After debarking and making the short climb up to the continuation of the level, it was easy going. We went through the connection with Rhosydd mine and passed some rather impressive workings to the climb up to the exit.
The exit was far bigger than I expected â€“ a huge hole at the head of a steep boulder slope with sunlight streaming in â€“ quite spectacular. Getting out of the mine was easy, however getting out of the shake hole was rather more of a challenge! After Laura made a rather dangerous attempt at climbing up a wet slope, we all made it up to the moor top to find we were in thick fog. Time for the GPS we thought, and a good thing we had it too. We found our way back to Crosoer without too much difficulty (apart from Laura who fell up to her middle in a bog) and made our way down, below the fog to the village.
An excellent and very satisfying through trip, making a nice change from our usual dales caving. I would defiantly recommend visiting this mine soon as it probably wonâ€™t be passable for much longer due to the sate of decay of some of the features.
<i>The first official club weekend away in an unbelievably sunny Wales. No, you didnâ€™t read that wrongly â€“ it was a sunny weekend in Wales!</i>
The highlight for me was the Crosoer Rhosydd through trip . A colleague had recommended this trip to me a year or so back and Iâ€™ve been itching to do it since. How could you not get excited about a trip which needs a boat?! It was a fair drive from our campsite in Langollen but worth it.
We parked up in the village and got some very odd looks as we sorted rope, boats, oars and pulleys as families and walkers donned their walking boots for a pleasant summer stroll.
A slog up an old mine track (if only the railway was still running) led us to the old mine workings and the start of Cresoer Mine. This has been empty since the 70s but already dereliction was setting in â€“ in fact the entire mine is in an active state of collapse.
The first section was really eerie, as we walked passed the deserted office and flooded chambers. The water is completely still and incredibly dark. As we gained height and viewed the chambers from the upper levels, you began to appreciate the scale of the mine â€“ my puny light barely reached the walls.
A short abseil on in situ gear led us into chamber one, which was awe inspiring in its scale. However the scale of the chamber also meant the roof was struggling to be supported and there were house sized boulders strewn over the floor â€“ not a place to hang around! We had also read that simply shouting was enough to trigger collapse here so we tiptoed across (as delicately as you can across loose boulders!) in silence. Iâ€™m sure the shouting theory has got to be myth but I sure as hell didnâ€™t want to be the one to disprove it! Iâ€™ve never caved in silence before and itâ€™s very very odd, and what was more disconcerting was that I still had the remnants of a cold and desperately need to cough!
Thankfully we all made it through intact and after another abseil on in situ gear (and rope protectors in a variety of states!) we arrived at the first water crossing â€“ Tyrolean time! It was then time to unfurl the mighty Stingray â€“ our trusty vessel for the second water crossing (Stingray is a dingy of Mattâ€™s bought 10 years ago and never used). It was short crossing, but stingray performed impeccably and no one got wet.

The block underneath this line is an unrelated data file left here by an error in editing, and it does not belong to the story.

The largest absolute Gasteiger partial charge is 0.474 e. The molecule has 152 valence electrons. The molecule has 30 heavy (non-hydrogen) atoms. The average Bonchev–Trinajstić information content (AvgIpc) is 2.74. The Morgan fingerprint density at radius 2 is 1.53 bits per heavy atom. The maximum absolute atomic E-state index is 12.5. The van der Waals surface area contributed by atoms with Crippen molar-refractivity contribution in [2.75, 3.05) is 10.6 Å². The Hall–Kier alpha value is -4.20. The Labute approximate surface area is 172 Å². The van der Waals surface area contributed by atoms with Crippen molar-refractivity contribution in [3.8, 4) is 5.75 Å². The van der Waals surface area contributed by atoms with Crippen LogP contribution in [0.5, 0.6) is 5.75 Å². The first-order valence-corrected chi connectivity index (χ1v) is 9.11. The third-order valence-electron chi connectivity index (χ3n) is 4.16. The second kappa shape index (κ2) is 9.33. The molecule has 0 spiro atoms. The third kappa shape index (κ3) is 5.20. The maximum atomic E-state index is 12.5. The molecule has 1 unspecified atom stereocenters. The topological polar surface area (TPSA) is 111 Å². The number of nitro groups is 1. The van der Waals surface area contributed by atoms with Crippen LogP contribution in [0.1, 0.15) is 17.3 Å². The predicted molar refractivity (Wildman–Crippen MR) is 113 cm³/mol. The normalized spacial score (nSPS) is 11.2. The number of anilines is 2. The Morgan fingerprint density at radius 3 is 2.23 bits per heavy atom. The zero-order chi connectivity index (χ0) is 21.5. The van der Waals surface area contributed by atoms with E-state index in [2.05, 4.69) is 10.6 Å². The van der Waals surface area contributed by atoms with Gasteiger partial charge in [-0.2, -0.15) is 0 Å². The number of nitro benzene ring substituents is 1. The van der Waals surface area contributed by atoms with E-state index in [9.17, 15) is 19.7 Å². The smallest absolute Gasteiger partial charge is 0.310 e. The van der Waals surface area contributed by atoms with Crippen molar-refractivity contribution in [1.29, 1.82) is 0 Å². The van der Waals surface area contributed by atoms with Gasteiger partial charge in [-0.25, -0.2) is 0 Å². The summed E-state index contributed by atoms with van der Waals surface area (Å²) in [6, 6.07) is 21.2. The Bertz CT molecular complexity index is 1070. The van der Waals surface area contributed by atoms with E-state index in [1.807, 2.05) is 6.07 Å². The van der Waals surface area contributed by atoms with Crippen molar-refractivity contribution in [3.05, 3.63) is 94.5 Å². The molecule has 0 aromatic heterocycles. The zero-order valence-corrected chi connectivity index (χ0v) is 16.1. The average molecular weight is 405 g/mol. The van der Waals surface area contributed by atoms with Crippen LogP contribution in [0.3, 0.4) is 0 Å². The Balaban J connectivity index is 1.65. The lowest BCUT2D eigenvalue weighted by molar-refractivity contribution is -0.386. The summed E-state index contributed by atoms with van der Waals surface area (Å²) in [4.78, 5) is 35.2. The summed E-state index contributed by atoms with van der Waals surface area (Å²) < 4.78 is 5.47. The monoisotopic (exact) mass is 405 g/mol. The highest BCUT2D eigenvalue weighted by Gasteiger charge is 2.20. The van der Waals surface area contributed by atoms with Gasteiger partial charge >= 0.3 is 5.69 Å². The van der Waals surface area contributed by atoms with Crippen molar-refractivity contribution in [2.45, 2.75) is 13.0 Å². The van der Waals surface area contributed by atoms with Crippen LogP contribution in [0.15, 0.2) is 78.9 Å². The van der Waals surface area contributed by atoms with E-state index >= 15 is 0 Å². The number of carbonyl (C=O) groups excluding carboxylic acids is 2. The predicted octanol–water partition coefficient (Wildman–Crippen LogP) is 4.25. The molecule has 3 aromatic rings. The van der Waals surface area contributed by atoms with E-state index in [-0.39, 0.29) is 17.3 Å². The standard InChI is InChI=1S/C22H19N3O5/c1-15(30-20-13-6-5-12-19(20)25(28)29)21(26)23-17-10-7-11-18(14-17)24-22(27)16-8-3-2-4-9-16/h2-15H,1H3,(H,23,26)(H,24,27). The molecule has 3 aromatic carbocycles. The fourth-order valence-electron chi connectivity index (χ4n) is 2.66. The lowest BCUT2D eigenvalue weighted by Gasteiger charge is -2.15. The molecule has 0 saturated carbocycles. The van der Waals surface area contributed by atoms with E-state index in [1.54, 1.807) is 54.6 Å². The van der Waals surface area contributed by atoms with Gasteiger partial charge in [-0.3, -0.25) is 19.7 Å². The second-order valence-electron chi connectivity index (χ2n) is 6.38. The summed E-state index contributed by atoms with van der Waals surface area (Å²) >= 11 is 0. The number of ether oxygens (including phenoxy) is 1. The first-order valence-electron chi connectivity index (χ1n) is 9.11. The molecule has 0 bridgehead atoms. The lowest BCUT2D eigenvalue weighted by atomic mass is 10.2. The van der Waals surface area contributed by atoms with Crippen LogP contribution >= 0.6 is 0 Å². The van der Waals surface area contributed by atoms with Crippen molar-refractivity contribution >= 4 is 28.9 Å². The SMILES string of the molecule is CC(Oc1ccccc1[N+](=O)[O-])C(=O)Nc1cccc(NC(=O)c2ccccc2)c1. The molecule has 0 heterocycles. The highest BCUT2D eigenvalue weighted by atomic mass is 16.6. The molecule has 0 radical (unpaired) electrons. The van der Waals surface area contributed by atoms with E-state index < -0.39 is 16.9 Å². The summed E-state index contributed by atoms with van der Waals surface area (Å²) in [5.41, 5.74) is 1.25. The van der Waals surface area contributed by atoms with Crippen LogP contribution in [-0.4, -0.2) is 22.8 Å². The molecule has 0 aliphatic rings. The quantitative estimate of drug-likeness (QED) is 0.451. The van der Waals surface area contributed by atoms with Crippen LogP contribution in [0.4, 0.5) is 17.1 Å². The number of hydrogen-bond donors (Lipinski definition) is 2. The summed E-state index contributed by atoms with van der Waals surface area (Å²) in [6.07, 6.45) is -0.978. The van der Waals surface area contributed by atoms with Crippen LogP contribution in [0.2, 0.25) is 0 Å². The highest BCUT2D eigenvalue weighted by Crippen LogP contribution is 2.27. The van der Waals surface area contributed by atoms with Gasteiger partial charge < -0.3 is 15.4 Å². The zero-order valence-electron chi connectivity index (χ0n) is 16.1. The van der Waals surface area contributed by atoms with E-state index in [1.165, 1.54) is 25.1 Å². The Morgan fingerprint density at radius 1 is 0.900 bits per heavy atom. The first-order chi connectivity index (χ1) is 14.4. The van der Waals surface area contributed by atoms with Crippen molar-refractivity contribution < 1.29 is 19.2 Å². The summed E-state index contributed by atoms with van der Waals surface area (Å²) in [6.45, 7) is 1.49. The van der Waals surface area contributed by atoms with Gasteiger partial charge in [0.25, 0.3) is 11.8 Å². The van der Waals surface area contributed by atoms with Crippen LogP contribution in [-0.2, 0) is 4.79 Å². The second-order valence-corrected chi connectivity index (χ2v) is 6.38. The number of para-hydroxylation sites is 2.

A series of bridges were next, although that term should be used fairly loosely! I crossed the rotting wooden beam first. It should have been easy: I was sober, I generally have no problems walking in straight line, but there is something fairly unnerving about walking across a plank over a large drop into very deep water and not wanting to endure the humiliation of falling.
The much hyped â€œBridge of Deathâ€ turned out to be more of a tightrope / zip wire of death. With some cunning systems involving string to share steel krabs / pulleys (despite having about 50 pulleys between us we were trying to conserve our gear from the aluminium eating steel cable - take the cavers out of Yorkshire and all thatâ€¦!) we crossed successfully. Short people beware though, unless you are happy pulling up on rusty struts then you will get strung up!
The final water crossing was my highlight, you had to abseil into the dingy!! Stingray, along with another in situ vessel, again served us well (although there was a distinct sound of hissing) and it was a short distance to the Rhosydd mine connection and the daylight streaming in down the huge boulder slope that marked our exit.
In true Wales fashion, the cloud had set in and visibility was poor on our exit. We were very glad of our GPS in finding our way back to the minerâ€™s path (although this didnâ€™t stop Laura disappearing waist deep into bog at one point!).
All in all this was a really fun trip and I particularly enjoyed the novelty of the water crossings. Also glad we did it before everything disintegrates or the mines collapse completely!
For me the rest of weekend was spent working / reading / sunbathing / wandering â€“ it seemed rude not to enjoy the glorious weather. The rest of the group enjoyed a trip down ODB on Sunday and showed off their digging skills! So an excellent weekend: good trips, nice campsite and stunning scenery.
This was a fantastic trip, definitely one of my favourite this year. I woudl definitely reccomend it to anybody visiting the area. The mine is like an underground adventure playground with zip-wires, lakes to cross in an inflatable boat and the bridge of death. We followed the description written by Richard Gover from YUCPC a couple of months previously, which was spot-on. The mine is definitely in an active state of collapse; some parts of the bridge of death has collapsed since Gover's trip! Definitely take a map and compass or GPS for the return journey overland as it isn't simple to find the way back and I ended up waist-deep in a bog!